This is probably going to be my final post on this blog. I may do one more post next Wednesday or Thursday before we leave, but that's highly unlikely as I'll probably be too busy doing last-minute cleaning and packing. I'd make a joke about how our mere presence in this flat makes it cleaner, but I'm too depressed about the state of affairs here to do that at the moment.
Mind you, I'm not full on depressed. In fact, I'm actually in quite a good mood. We have a lot going on for us right now. Carina has fairly stable employment for the next year and is getting along well with her coursework, a major improvement over last semester. I've made almost all of the arrangements to have my thesis binding and submission taken care of, and this afternoon we're heading out to an end-of-semester barbecue with our friends/colleagues from the department; we're even going out again tomorrow night. The best news, of course, is that we'll be hopping on an airplane come Thursday and heading back to the good old US of A! Now that's worth getting excited over.
Still, I can't ignore the less-than-joyful feelings I have as well. Since being in Hong Kong, I've posted a number of rants about all the problems here and how much I hate it. For two years I've hoped my feelings toward this city would change, that I would find something worthwhile about it that reduced my mountain of loathing. I am sad to say that I have not. My opinion of Hong Kong continues to be that it is an irreparable dump. "Asia's World City" my ass! Go to Seoul; go to Tokyo; go to Bangkok! Just stay out of this wretched hive of scum and villainy!
I look inward and I find myself in conflict: I hate Hong Kong, really hate it, and the part of me that tries to be tolerant and accepting is extremely troubled by this. Yet the trouble stems not from my hatred of Hong Kong alone, but from the fact that I find myself largely complacent with hating it! I grew up being taught not to hate, to respect the differences between people, and to simply be the "bigger man" and walk away from petty squabbles. At home and among cultures relevant to my own I find I am capable of doing this. Despite my lack of sophistication and impoverished-to-non-existent French and Dutch, I was able to get along during my time in Europe, even among the Parisians. Although I sometimes found myself vexed, there was always a way of turning a situation around and walking away feeling none the worse for wear.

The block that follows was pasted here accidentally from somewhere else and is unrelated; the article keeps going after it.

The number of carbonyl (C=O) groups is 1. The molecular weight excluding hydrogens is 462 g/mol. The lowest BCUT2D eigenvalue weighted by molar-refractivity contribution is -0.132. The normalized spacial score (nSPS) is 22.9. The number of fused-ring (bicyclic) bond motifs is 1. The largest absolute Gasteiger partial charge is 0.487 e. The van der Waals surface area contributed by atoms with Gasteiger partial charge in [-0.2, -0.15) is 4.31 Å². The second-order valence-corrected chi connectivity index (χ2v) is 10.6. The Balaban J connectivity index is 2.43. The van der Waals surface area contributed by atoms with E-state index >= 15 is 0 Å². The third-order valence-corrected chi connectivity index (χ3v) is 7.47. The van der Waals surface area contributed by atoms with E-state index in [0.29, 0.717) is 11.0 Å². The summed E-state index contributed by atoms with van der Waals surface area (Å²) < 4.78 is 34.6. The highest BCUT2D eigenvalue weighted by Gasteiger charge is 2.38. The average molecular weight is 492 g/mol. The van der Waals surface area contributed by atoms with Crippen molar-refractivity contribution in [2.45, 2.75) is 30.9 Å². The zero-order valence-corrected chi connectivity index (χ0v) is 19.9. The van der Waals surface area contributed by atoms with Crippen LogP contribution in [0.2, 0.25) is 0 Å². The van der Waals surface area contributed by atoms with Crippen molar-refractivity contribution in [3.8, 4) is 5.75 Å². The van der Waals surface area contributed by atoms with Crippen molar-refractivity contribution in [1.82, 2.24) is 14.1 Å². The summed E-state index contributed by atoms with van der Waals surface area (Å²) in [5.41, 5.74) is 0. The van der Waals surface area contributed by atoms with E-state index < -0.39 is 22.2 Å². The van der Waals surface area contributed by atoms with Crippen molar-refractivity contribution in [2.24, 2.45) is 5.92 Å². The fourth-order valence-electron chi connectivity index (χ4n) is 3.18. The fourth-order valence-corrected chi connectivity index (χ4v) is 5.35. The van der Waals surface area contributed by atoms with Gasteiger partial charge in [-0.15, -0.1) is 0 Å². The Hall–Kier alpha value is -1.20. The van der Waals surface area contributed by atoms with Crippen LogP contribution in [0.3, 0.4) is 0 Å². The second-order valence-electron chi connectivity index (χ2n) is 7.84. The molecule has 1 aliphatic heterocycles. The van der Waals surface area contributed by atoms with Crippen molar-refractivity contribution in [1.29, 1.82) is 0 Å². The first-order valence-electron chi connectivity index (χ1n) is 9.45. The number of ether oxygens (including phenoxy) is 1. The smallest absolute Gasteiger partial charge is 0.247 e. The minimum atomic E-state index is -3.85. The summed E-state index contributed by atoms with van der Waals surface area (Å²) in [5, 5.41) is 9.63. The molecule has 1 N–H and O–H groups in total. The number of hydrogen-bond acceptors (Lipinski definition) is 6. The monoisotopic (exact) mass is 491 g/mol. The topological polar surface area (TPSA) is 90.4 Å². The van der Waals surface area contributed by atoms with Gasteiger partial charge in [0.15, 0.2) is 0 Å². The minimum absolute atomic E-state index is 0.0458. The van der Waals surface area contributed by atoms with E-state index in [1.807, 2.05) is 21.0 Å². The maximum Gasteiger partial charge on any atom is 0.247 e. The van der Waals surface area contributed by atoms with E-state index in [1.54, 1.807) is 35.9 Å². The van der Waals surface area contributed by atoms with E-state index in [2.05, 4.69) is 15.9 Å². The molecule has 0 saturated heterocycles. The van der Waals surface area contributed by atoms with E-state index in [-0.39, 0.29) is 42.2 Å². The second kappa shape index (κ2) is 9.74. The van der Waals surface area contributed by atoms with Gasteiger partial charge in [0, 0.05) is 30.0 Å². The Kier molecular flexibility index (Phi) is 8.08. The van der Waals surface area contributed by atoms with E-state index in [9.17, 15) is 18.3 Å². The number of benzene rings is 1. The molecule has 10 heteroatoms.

It's different here.
In Hong Kong the only overlap in culture is consumerism, and here consumerism is prevalent in peoples' lifestyles to an unprecedented degree. I believe that even Paris Hilton would be hard-pressed to match the superficiality and spoiled-brattery that you encounter among many of Hong Kong's youth. You cannot go two steps without being assaulted by large, gaudy ads for whatever someone is trying to sell, and you could be deaf and still hear that hawkers on the streets trying to sell you their knock-offs. Hong Kong is bilingual all right. The two languages they speak are Cantonese and money.